Greatness in the Lord’s Church is built on entirely different principles than those of the world. However, similarities in structure may lead some to make inaccurate connections between the two. For instance, there is a clearly defined leadership structure in the Church, which provides order and minimizes confusion (see 1 Corinthians 14:33). The decision-making authority of church leaders can appear similar in nature to the leadership of a company or other organization. Cultural (and inappropriate) practices of extending congratulations to, or forecasting the likely selection of, others being called to serve in church leadership roles further adds to the erroneous connection.

Despite any perceived similarities, the counsel to Church members regarding positions of leadership is clearly different from organizations in the world. We are to: “Not aspire to preside in any organization in the Lord’s Church. Rather, humbly and faithfully serve in the position to which [we] are called.”[1] Instead of self-advocacy and ambition, in the Lord’s Church and Kingdom we have revelation and Jesus Christ as “[our] advocate, who knoweth the weakness of man and how to succor them who are tempted” (Doctrine and Covenants 62:1). As for the measure of importance or greatness, we are further instructed: “A calling or assignment to preside does not make the person who receives it more important or valued than others.”1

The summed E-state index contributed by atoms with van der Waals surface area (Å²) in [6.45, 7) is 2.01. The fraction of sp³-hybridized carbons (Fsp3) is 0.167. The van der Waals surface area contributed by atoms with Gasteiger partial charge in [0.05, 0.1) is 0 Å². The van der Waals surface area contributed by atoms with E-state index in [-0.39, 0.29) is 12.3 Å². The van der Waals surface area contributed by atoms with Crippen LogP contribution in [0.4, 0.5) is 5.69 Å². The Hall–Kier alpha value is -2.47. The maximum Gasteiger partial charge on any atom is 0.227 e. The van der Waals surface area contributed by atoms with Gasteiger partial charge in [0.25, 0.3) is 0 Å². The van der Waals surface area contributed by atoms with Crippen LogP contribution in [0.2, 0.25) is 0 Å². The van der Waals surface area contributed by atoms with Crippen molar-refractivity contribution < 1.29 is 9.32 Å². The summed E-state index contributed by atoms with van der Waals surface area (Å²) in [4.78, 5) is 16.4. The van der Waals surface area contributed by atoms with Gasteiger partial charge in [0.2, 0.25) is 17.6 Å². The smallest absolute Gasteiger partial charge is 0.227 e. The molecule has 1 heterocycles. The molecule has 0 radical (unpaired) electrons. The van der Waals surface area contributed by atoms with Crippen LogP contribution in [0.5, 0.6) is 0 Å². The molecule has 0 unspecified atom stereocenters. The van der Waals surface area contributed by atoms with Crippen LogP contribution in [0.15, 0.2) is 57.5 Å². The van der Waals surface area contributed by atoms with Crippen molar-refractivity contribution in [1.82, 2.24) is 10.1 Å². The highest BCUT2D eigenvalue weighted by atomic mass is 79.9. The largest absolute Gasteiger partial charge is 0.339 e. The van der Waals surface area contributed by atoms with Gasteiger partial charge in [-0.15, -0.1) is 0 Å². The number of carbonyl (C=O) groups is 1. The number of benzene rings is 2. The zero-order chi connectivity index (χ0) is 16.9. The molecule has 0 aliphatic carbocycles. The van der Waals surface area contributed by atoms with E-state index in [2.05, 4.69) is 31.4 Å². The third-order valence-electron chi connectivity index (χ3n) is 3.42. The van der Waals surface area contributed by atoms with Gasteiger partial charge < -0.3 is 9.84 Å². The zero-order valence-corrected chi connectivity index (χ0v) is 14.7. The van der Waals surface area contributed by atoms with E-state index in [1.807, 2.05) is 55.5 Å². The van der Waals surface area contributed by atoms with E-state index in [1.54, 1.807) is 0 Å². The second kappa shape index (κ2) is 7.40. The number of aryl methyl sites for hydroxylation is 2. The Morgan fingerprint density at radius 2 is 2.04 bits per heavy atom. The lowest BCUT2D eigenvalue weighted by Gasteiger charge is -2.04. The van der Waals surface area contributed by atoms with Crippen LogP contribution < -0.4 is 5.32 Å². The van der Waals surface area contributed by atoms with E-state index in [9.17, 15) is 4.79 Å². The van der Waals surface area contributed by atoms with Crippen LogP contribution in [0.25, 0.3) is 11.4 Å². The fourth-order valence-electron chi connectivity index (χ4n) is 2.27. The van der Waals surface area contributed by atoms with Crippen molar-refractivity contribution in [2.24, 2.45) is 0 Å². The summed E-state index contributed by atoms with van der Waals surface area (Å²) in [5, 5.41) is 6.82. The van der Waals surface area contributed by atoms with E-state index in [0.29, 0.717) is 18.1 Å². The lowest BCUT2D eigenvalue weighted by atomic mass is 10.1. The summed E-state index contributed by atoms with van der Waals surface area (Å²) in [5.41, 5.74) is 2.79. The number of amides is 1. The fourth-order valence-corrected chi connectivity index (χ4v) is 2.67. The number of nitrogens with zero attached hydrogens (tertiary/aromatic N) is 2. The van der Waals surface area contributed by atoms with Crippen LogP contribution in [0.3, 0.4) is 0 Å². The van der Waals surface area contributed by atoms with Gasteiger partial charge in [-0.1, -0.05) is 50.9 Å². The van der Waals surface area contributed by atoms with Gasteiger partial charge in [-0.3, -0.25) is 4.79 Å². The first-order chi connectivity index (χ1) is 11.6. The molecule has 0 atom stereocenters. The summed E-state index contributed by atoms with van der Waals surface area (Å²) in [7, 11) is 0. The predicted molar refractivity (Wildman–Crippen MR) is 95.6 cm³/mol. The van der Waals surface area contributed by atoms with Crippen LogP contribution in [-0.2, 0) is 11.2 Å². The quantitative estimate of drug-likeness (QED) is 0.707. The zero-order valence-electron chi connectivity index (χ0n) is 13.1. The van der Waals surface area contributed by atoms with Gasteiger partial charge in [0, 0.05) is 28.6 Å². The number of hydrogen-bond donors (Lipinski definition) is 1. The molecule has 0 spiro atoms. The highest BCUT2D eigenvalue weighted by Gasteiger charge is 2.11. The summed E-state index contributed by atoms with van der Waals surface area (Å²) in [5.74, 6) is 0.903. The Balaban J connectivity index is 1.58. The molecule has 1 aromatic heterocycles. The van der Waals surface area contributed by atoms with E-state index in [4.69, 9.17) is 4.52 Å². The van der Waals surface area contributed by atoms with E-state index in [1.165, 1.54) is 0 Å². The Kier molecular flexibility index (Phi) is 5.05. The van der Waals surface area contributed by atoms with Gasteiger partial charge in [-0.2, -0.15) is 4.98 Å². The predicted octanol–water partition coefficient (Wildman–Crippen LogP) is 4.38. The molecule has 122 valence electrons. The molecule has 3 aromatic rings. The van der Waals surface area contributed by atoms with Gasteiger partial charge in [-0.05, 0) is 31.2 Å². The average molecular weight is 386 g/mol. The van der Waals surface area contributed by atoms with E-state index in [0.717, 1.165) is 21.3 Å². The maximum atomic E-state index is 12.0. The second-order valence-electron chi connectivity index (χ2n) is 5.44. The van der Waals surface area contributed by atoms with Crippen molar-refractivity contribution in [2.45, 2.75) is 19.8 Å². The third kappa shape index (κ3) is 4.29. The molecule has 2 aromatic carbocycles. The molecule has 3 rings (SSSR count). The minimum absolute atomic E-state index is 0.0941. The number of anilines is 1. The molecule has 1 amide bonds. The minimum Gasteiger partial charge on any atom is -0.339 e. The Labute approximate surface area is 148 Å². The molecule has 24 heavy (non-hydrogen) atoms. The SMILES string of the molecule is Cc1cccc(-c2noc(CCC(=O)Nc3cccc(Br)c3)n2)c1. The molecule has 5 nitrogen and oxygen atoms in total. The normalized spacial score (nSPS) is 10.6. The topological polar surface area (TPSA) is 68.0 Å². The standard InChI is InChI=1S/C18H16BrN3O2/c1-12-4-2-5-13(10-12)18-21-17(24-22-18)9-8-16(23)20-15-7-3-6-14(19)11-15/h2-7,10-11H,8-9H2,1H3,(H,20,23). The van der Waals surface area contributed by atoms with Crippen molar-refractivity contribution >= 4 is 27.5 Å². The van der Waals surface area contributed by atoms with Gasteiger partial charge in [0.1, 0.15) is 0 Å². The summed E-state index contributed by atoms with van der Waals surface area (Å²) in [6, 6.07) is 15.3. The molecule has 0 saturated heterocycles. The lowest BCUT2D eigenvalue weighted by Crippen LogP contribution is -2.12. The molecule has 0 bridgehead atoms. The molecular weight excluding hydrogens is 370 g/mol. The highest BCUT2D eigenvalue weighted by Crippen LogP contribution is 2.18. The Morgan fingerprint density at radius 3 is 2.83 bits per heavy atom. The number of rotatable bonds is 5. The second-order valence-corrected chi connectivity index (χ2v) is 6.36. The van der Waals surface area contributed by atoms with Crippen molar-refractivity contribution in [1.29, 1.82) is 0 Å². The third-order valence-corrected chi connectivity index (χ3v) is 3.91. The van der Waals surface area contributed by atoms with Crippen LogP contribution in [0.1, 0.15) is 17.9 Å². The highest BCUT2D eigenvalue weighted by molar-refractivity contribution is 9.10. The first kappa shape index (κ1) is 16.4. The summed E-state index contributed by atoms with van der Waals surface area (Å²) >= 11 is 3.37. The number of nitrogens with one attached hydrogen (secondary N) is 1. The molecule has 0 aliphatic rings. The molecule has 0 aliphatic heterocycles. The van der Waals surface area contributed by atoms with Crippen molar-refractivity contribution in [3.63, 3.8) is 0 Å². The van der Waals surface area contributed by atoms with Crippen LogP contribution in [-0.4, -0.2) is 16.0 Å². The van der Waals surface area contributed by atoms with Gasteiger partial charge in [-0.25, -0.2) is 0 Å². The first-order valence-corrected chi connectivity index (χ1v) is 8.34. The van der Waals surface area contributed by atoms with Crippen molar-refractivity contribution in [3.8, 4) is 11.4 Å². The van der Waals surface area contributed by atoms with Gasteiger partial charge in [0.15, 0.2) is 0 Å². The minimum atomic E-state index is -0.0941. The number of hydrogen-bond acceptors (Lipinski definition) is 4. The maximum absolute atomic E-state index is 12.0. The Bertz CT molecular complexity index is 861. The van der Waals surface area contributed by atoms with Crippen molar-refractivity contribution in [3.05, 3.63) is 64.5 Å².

Greatness in the Lord’s work is clearly defined by the Savior’s teaching that “whosoever will be chief among you, let him be your servant” (Matthew 20:27).

Lift Where You Stand and Let God Prevail

Inspired counsel from general authorities provides further perspective into serving in the church. Elder Dieter F. Uchtdorf used an analogy of moving a heavy piano and how it was only accomplished by the brethren standing close together and lifting where they stood. He went on to teach that, “Although it may seem simple, lifting where we stand is a principle of power. …. The Lord judges so very differently from the way we do. He is pleased with the noble servant, not with the self-serving noble.”2

President Russell M. Nelson’s powerful invitation to “let God prevail” included pointed counsel on this same principle: “Are you willing to let whatever [God] needs you to do take precedence over every other ambition?”3

When he felt passed over for a calling to serve in a leadership position, Elder Clayton M. Christensen reflected, “In the crisis of self-confidence that ensued, I realized that because our minds are finite, we create hierarchies and statistically aggregate people. We perceive stake presidents to be higher than bishops and Primary presidents higher than Primary teachers because they preside over more people. But God has an infinite mind. He needs no statistics above the level of the individual in order to have a perfect understanding of what is happening.4